I saw Mrs. Doubtfire in the theater when it was released in 1993.  At that time, I watched the story through the eyes of a child with divorced parents.  I thought it was a nice story, and a funny one.  But there was a lot that I didn’t understand.  Yet.

For those who don’t know, Mrs. Doubtfire is a movie featuring Robin Williams as a divorced dad who is unhappy with his custody situation.  In a desperate attempt to spend more time with his children, he dresses as a woman and lands a job as his ex wife’s housekeeper. During this time, he also has a front-row seat to watch the new Stepdad Figure move in to fill his shoes.

I watched the movie again over the weekend with Boyfriend and the kids.  And this time, I saw it from a different perspective.

This time, I was crushed when the family court denied custody to Daniel Hillard because he didn’t have a job or an apartment.  The apartment aside, I’ve heard of many women being awarded custody on the basis that they do not have a job and therefore will be more present to care for the children.

This time, I was enraged when Miranda Hillard arrived an hour early to pick up the kids from their once-a-week visit with their father.  As the three children stood up from the dinner table to rush out and meet their mother, I heard the pain in Mr. Hillard’s voice when he instructed them to sit down and shouted “you’re my goddamn kids too!”  …And then I noticed Mrs. Hillard’s sense of entitlement and superiority when she burst into the apartment without knocking and demanded that “her” children leave with her immediately.

This time, I recognized the rejection felt by the man disguised as Mrs. Doubtfire as he sat at a bar and pounded beers while watching his family frolic at a country club pool with his ex’s new suitor.

In seeing the movie again, I was able to understand and sympathize with both parents in addition to the kids.  I identified multiple facets of the divorce process which I was too ignorant to observe nearly twenty years ago.  And I was able to make note of the messages sent through the screen:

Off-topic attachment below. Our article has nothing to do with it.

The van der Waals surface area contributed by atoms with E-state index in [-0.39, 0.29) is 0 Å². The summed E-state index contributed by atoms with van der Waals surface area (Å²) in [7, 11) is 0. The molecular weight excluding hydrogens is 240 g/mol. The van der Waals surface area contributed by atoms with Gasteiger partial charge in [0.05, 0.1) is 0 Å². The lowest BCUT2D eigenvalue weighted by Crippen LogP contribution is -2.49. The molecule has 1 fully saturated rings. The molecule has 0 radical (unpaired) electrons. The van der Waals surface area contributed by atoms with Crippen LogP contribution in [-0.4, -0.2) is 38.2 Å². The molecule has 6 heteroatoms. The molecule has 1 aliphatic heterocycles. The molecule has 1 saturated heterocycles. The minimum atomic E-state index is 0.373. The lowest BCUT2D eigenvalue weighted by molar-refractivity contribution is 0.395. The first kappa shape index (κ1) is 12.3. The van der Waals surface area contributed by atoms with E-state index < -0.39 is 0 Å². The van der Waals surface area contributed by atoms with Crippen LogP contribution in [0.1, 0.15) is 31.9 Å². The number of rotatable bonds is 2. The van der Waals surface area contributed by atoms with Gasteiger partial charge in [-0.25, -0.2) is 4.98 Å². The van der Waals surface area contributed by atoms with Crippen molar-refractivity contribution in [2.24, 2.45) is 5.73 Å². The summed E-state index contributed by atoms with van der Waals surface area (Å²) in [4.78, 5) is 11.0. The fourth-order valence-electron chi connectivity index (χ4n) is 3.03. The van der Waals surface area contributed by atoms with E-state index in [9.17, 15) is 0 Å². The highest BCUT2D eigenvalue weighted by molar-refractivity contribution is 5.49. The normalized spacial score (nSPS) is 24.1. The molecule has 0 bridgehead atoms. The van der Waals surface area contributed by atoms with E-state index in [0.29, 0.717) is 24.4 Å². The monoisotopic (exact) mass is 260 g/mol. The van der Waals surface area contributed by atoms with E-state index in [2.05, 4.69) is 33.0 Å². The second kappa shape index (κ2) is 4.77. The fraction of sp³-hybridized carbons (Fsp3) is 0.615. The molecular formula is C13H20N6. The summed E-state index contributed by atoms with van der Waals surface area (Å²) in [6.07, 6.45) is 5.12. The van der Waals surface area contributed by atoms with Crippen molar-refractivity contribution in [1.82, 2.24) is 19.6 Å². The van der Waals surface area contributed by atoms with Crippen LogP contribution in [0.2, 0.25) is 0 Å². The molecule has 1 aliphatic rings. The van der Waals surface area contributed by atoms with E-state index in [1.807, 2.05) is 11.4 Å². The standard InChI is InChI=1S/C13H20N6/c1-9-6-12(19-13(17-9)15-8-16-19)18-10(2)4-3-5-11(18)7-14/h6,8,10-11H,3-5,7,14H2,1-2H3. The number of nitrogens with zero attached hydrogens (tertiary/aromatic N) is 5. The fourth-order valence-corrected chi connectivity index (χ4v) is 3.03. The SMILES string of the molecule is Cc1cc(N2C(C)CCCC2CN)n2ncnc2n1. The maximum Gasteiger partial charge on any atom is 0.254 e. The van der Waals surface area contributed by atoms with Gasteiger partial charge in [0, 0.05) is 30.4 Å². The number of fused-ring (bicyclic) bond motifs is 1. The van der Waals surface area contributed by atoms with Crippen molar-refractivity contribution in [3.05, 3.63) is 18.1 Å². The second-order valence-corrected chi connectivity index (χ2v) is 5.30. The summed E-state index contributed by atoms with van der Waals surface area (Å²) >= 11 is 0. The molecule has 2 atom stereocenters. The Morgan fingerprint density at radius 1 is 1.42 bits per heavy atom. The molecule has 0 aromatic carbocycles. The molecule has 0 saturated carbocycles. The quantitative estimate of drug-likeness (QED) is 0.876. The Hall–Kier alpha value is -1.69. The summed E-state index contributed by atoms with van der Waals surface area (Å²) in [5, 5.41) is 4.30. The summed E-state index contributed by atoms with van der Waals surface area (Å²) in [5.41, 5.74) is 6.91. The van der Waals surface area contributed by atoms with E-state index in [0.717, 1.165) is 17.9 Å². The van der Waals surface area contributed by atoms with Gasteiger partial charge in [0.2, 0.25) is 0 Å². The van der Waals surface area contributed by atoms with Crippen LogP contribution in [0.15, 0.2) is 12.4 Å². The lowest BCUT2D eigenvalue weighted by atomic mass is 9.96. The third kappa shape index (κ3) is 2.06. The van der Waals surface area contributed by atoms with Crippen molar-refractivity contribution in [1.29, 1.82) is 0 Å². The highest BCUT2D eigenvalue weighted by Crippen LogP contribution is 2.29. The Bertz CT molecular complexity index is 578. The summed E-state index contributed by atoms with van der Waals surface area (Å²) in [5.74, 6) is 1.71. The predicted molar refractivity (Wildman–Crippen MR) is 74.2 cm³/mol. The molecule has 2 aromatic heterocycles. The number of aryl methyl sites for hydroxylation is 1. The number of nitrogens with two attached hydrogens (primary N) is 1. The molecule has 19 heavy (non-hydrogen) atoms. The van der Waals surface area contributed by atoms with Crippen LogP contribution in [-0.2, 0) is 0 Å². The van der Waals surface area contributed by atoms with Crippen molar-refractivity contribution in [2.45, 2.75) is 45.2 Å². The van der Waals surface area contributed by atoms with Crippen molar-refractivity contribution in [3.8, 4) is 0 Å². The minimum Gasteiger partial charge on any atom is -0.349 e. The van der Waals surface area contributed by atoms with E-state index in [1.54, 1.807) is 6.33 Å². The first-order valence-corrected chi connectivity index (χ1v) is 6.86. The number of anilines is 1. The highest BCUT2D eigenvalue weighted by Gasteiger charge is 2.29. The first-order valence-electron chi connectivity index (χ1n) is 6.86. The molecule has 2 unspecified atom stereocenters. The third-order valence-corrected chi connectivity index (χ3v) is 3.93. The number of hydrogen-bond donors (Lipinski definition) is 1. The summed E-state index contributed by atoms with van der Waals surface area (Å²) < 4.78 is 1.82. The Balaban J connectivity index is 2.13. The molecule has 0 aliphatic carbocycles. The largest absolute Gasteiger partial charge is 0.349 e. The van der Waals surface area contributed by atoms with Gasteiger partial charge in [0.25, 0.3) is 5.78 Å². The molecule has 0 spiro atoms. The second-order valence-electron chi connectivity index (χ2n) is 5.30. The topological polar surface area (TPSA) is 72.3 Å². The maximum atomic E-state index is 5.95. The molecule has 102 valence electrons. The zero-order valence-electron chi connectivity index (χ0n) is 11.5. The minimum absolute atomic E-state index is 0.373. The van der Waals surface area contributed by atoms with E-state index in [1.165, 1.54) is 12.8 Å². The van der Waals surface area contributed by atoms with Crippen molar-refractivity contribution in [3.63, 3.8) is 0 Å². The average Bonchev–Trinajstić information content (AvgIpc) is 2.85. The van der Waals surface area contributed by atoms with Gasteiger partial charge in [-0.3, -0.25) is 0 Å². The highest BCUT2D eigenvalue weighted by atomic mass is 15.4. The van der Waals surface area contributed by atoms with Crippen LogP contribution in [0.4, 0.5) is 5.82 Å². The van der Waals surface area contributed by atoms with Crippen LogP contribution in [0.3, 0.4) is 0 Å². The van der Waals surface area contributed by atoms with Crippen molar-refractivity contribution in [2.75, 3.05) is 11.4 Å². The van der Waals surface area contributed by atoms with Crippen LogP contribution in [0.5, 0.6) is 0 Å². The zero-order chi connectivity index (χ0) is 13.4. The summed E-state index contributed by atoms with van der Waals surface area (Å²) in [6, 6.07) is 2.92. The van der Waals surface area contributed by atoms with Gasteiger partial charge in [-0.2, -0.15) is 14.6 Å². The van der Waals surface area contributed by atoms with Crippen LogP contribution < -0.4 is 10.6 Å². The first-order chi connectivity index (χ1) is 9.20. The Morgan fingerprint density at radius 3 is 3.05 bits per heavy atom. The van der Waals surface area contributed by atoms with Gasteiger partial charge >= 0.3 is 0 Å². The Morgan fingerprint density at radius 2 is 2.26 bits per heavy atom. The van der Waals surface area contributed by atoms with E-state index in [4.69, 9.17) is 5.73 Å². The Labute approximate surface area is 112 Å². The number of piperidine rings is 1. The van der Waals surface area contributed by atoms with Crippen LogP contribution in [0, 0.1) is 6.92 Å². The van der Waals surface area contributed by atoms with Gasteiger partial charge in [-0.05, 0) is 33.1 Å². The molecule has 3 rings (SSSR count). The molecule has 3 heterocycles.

• “Different” does not equal “unfit”
  • “Desperate times call for desperate measures”
  • It not appropriate to disparage another parent in front of the kids.  And it’s not a laughing matter.
  • Respectful interaction between parents makes things easier for everyone.
  • Life goes on.
The next time you’re searching for an appropriate Family Movie Night Flick, might I suggest Mrs. Doubtfire?

Alienation: It’s Not Always What You Think

The following video was linked in a comment on a previous post about Parental Alienation Syndrome.  I found it so moving that I was inspired to feature it in a new post.

When people think of parental alienation, the image that comes to mind is one of Mom or Dad constantly trash-talking the absent parent in front of his/her offspring.  But that’s not always how it happens.

As you see in the video, the process of alienation can begin before a couple separates.  This is one of the reasons I feel so strongly that divorce can be a positive change for a family- that is, as long as Mom and Dad are able to handle their separation in a responsible manner.

Another way that kids are taught to believe one parent is “bad” is through non-verbal signals.  Alienators can send a loud and clear message simply by making a face or turning away in a dismissive manner when a child mentions the other parent.

Transition times present another opportunity for alienators to communicate their feelings.  Imagine Mom acting extremely sad or panicked when Dad picks up the kids for the weekend.  Imagine Dad telling his children that he’s “relieved” they made it home from their mother’s house.  Given such a sendoff or homecoming, how is a child supposed to feel confident loving and visiting both parents?

It’s important to remember that children are extremely sensitive and perceptive.  And although alienation may not always be intentional, it is always painful.  Please don’t forget the lasting impact of the little things, and share this message to raise awareness in others.